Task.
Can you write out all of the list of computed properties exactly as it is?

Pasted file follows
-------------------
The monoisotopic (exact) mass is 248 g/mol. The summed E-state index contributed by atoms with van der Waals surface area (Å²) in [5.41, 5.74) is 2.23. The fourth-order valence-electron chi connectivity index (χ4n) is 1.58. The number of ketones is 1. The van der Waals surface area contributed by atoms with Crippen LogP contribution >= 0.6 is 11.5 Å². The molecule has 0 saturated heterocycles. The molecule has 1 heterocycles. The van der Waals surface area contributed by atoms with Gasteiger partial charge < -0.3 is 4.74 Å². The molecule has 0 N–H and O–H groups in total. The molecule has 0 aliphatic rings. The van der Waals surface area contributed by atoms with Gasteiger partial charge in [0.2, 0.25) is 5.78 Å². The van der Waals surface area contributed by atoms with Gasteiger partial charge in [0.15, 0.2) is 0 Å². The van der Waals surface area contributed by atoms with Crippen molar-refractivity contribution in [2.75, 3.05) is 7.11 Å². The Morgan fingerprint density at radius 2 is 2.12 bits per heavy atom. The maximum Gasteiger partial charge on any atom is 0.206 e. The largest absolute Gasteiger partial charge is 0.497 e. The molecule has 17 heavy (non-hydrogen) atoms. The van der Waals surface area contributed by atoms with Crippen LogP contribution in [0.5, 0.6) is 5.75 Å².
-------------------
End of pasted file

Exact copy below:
The monoisotopic (exact) mass is 248 g/mol. The summed E-state index contributed by atoms with van der Waals surface area (Å²) in [5.41, 5.74) is 2.23. The fourth-order valence-electron chi connectivity index (χ4n) is 1.58. The number of ketones is 1. The van der Waals surface area contributed by atoms with Crippen LogP contribution >= 0.6 is 11.5 Å². The molecule has 0 saturated heterocycles. The molecule has 1 heterocycles. The van der Waals surface area contributed by atoms with Gasteiger partial charge < -0.3 is 4.74 Å². The molecule has 0 N–H and O–H groups in total. The molecule has 0 aliphatic rings. The van der Waals surface area contributed by atoms with Gasteiger partial charge in [0.2, 0.25) is 5.78 Å². The van der Waals surface area contributed by atoms with Gasteiger partial charge in [0.15, 0.2) is 0 Å². The van der Waals surface area contributed by atoms with Crippen molar-refractivity contribution in [2.75, 3.05) is 7.11 Å². The Morgan fingerprint density at radius 2 is 2.12 bits per heavy atom. The maximum Gasteiger partial charge on any atom is 0.206 e. The largest absolute Gasteiger partial charge is 0.497 e. The molecule has 17 heavy (non-hydrogen) atoms. The van der Waals surface area contributed by atoms with Crippen LogP contribution in [0.5, 0.6) is 5.75 Å².